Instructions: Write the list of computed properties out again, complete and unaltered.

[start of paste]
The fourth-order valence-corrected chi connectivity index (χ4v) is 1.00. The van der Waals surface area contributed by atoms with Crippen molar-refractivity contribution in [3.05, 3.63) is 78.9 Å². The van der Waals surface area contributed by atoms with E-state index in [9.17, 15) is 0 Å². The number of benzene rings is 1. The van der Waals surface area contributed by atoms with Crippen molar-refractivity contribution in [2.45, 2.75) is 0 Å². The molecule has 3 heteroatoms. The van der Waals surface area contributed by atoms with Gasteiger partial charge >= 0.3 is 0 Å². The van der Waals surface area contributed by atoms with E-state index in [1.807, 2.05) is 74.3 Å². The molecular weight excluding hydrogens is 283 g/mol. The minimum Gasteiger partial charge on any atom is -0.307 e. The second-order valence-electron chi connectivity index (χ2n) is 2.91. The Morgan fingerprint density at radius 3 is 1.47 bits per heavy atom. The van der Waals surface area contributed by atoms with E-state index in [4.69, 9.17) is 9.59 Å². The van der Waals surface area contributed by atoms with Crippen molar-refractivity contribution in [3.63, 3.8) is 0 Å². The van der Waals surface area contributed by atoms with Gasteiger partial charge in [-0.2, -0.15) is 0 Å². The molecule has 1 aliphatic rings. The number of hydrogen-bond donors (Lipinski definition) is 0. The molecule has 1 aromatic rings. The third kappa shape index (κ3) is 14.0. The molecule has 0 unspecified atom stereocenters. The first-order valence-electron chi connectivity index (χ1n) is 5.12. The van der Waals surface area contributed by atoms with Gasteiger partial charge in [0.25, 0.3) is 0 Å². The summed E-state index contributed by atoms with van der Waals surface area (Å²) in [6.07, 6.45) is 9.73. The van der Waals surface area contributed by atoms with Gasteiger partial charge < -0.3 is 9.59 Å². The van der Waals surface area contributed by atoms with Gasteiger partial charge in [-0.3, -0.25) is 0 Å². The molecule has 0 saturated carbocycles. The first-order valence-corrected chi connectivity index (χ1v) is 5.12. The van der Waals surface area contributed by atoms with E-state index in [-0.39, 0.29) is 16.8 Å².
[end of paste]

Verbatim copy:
The fourth-order valence-corrected chi connectivity index (χ4v) is 1.00. The van der Waals surface area contributed by atoms with Crippen molar-refractivity contribution in [3.05, 3.63) is 78.9 Å². The van der Waals surface area contributed by atoms with E-state index in [9.17, 15) is 0 Å². The number of benzene rings is 1. The van der Waals surface area contributed by atoms with Crippen molar-refractivity contribution in [2.45, 2.75) is 0 Å². The molecule has 3 heteroatoms. The van der Waals surface area contributed by atoms with Gasteiger partial charge >= 0.3 is 0 Å². The van der Waals surface area contributed by atoms with E-state index in [1.807, 2.05) is 74.3 Å². The molecular weight excluding hydrogens is 283 g/mol. The minimum Gasteiger partial charge on any atom is -0.307 e. The second-order valence-electron chi connectivity index (χ2n) is 2.91. The Morgan fingerprint density at radius 3 is 1.47 bits per heavy atom. The van der Waals surface area contributed by atoms with E-state index in [4.69, 9.17) is 9.59 Å². The van der Waals surface area contributed by atoms with Crippen molar-refractivity contribution in [3.63, 3.8) is 0 Å². The van der Waals surface area contributed by atoms with Gasteiger partial charge in [-0.2, -0.15) is 0 Å². The molecule has 1 aliphatic rings. The number of hydrogen-bond donors (Lipinski definition) is 0. The molecule has 1 aromatic rings. The third kappa shape index (κ3) is 14.0. The molecule has 0 unspecified atom stereocenters. The first-order valence-electron chi connectivity index (χ1n) is 5.12. The van der Waals surface area contributed by atoms with Gasteiger partial charge in [0.25, 0.3) is 0 Å². The summed E-state index contributed by atoms with van der Waals surface area (Å²) in [6.07, 6.45) is 9.73. The van der Waals surface area contributed by atoms with Gasteiger partial charge < -0.3 is 9.59 Å². The van der Waals surface area contributed by atoms with Gasteiger partial charge in [-0.3, -0.25) is 0 Å². The molecule has 0 saturated carbocycles. The first-order valence-corrected chi connectivity index (χ1v) is 5.12. The van der Waals surface area contributed by atoms with E-state index in [-0.39, 0.29) is 16.8 Å².